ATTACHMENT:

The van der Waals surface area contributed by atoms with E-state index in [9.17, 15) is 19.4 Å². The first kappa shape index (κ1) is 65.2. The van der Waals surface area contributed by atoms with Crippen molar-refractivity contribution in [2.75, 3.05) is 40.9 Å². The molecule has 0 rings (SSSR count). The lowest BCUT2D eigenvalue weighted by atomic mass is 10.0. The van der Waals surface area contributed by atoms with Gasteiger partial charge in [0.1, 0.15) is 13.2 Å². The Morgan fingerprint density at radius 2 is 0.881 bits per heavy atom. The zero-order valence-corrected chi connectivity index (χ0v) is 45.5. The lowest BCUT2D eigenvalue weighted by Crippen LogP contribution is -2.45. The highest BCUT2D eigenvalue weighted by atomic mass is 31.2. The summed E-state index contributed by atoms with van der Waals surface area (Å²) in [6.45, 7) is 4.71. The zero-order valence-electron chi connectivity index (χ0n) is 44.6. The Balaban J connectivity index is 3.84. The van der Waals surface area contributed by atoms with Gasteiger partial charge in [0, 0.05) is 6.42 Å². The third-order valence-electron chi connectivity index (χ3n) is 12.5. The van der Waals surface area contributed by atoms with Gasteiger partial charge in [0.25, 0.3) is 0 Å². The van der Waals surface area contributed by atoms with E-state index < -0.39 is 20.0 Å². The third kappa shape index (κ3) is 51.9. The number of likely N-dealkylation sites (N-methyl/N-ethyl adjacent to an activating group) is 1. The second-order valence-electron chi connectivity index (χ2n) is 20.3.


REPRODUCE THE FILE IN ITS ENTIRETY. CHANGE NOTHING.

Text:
The van der Waals surface area contributed by atoms with E-state index in [9.17, 15) is 19.4 Å². The first kappa shape index (κ1) is 65.2. The van der Waals surface area contributed by atoms with Crippen molar-refractivity contribution in [2.75, 3.05) is 40.9 Å². The molecule has 0 rings (SSSR count). The lowest BCUT2D eigenvalue weighted by atomic mass is 10.0. The van der Waals surface area contributed by atoms with Gasteiger partial charge in [0.1, 0.15) is 13.2 Å². The Morgan fingerprint density at radius 2 is 0.881 bits per heavy atom. The zero-order valence-corrected chi connectivity index (χ0v) is 45.5. The lowest BCUT2D eigenvalue weighted by Crippen LogP contribution is -2.45. The highest BCUT2D eigenvalue weighted by atomic mass is 31.2. The summed E-state index contributed by atoms with van der Waals surface area (Å²) in [6.45, 7) is 4.71. The zero-order valence-electron chi connectivity index (χ0n) is 44.6. The Balaban J connectivity index is 3.84. The van der Waals surface area contributed by atoms with Gasteiger partial charge in [0, 0.05) is 6.42 Å². The third-order valence-electron chi connectivity index (χ3n) is 12.5. The van der Waals surface area contributed by atoms with Gasteiger partial charge in [0.25, 0.3) is 0 Å². The van der Waals surface area contributed by atoms with E-state index < -0.39 is 20.0 Å². The third kappa shape index (κ3) is 51.9. The number of likely N-dealkylation sites (N-methyl/N-ethyl adjacent to an activating group) is 1. The second-order valence-electron chi connectivity index (χ2n) is 20.3.